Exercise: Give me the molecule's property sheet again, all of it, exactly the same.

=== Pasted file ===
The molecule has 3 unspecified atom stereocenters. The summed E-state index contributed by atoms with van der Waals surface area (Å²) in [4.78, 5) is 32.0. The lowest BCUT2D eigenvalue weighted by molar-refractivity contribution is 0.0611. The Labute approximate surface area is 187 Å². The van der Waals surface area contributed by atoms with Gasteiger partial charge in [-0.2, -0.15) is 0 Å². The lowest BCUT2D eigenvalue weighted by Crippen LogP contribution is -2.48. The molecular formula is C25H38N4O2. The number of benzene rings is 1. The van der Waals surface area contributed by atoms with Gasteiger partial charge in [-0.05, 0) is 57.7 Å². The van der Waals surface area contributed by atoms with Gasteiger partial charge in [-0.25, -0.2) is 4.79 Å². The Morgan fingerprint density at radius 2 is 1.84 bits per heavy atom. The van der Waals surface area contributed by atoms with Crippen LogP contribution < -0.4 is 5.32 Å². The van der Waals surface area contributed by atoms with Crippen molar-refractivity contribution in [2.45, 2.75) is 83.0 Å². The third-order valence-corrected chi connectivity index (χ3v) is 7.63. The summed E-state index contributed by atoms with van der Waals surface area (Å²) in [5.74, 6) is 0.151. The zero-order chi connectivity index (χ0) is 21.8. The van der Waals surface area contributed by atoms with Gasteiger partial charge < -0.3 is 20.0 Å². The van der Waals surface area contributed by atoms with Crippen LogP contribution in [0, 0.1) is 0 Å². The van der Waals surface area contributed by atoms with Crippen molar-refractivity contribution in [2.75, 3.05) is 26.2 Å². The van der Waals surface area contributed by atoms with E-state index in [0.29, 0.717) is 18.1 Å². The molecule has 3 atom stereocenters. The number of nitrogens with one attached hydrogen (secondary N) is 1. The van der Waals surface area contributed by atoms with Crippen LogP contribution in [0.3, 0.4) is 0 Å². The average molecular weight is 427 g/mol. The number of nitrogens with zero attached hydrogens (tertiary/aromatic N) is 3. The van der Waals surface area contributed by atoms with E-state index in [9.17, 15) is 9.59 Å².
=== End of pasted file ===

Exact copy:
The molecule has 3 unspecified atom stereocenters. The summed E-state index contributed by atoms with van der Waals surface area (Å²) in [4.78, 5) is 32.0. The lowest BCUT2D eigenvalue weighted by molar-refractivity contribution is 0.0611. The Labute approximate surface area is 187 Å². The van der Waals surface area contributed by atoms with Gasteiger partial charge in [-0.2, -0.15) is 0 Å². The lowest BCUT2D eigenvalue weighted by Crippen LogP contribution is -2.48. The molecular formula is C25H38N4O2. The number of benzene rings is 1. The van der Waals surface area contributed by atoms with Gasteiger partial charge in [-0.05, 0) is 57.7 Å². The van der Waals surface area contributed by atoms with Gasteiger partial charge in [-0.25, -0.2) is 4.79 Å². The Morgan fingerprint density at radius 2 is 1.84 bits per heavy atom. The van der Waals surface area contributed by atoms with Crippen LogP contribution < -0.4 is 5.32 Å². The van der Waals surface area contributed by atoms with Crippen molar-refractivity contribution in [2.45, 2.75) is 83.0 Å². The third-order valence-corrected chi connectivity index (χ3v) is 7.63. The summed E-state index contributed by atoms with van der Waals surface area (Å²) in [5.74, 6) is 0.151. The zero-order chi connectivity index (χ0) is 21.8. The van der Waals surface area contributed by atoms with Gasteiger partial charge < -0.3 is 20.0 Å². The van der Waals surface area contributed by atoms with Crippen LogP contribution in [0, 0.1) is 0 Å². The van der Waals surface area contributed by atoms with Crippen molar-refractivity contribution in [2.75, 3.05) is 26.2 Å². The van der Waals surface area contributed by atoms with E-state index in [0.29, 0.717) is 18.1 Å². The molecule has 3 atom stereocenters. The number of nitrogens with one attached hydrogen (secondary N) is 1. The van der Waals surface area contributed by atoms with Crippen LogP contribution in [0.3, 0.4) is 0 Å². The average molecular weight is 427 g/mol. The number of nitrogens with zero attached hydrogens (tertiary/aromatic N) is 3. The van der Waals surface area contributed by atoms with E-state index in [9.17, 15) is 9.59 Å².